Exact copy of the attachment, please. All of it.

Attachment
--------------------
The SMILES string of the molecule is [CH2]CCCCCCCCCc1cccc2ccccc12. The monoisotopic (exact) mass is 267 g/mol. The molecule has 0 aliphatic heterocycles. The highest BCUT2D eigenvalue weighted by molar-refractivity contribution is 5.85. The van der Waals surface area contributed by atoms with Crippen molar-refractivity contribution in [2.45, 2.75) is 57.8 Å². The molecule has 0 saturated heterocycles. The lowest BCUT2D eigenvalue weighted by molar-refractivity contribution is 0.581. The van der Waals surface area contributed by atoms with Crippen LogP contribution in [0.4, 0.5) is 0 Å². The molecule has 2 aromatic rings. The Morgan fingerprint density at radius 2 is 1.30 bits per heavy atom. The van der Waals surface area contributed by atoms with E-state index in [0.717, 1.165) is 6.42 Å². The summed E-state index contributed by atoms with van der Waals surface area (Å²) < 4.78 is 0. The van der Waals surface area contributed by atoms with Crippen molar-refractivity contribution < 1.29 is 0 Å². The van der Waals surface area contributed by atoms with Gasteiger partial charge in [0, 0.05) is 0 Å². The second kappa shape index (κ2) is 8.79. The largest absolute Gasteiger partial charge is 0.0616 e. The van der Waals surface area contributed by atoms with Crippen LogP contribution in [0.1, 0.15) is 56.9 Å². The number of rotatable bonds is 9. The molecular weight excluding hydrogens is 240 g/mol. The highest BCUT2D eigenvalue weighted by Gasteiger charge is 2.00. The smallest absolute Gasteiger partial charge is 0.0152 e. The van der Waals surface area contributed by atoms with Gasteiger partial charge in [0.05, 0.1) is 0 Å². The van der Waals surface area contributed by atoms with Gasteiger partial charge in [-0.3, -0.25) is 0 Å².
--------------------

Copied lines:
The SMILES string of the molecule is [CH2]CCCCCCCCCc1cccc2ccccc12. The monoisotopic (exact) mass is 267 g/mol. The molecule has 0 aliphatic heterocycles. The highest BCUT2D eigenvalue weighted by molar-refractivity contribution is 5.85. The van der Waals surface area contributed by atoms with Crippen molar-refractivity contribution in [2.45, 2.75) is 57.8 Å². The molecule has 0 saturated heterocycles. The lowest BCUT2D eigenvalue weighted by molar-refractivity contribution is 0.581. The van der Waals surface area contributed by atoms with Crippen LogP contribution in [0.4, 0.5) is 0 Å². The molecule has 2 aromatic rings. The Morgan fingerprint density at radius 2 is 1.30 bits per heavy atom. The van der Waals surface area contributed by atoms with E-state index in [0.717, 1.165) is 6.42 Å². The summed E-state index contributed by atoms with van der Waals surface area (Å²) < 4.78 is 0. The van der Waals surface area contributed by atoms with Crippen molar-refractivity contribution < 1.29 is 0 Å². The van der Waals surface area contributed by atoms with Gasteiger partial charge in [0, 0.05) is 0 Å². The second kappa shape index (κ2) is 8.79. The largest absolute Gasteiger partial charge is 0.0616 e. The van der Waals surface area contributed by atoms with Crippen LogP contribution in [0.1, 0.15) is 56.9 Å². The number of rotatable bonds is 9. The molecular weight excluding hydrogens is 240 g/mol. The highest BCUT2D eigenvalue weighted by Gasteiger charge is 2.00. The smallest absolute Gasteiger partial charge is 0.0152 e. The van der Waals surface area contributed by atoms with Gasteiger partial charge in [0.05, 0.1) is 0 Å². The van der Waals surface area contributed by atoms with Gasteiger partial charge in [-0.3, -0.25) is 0 Å².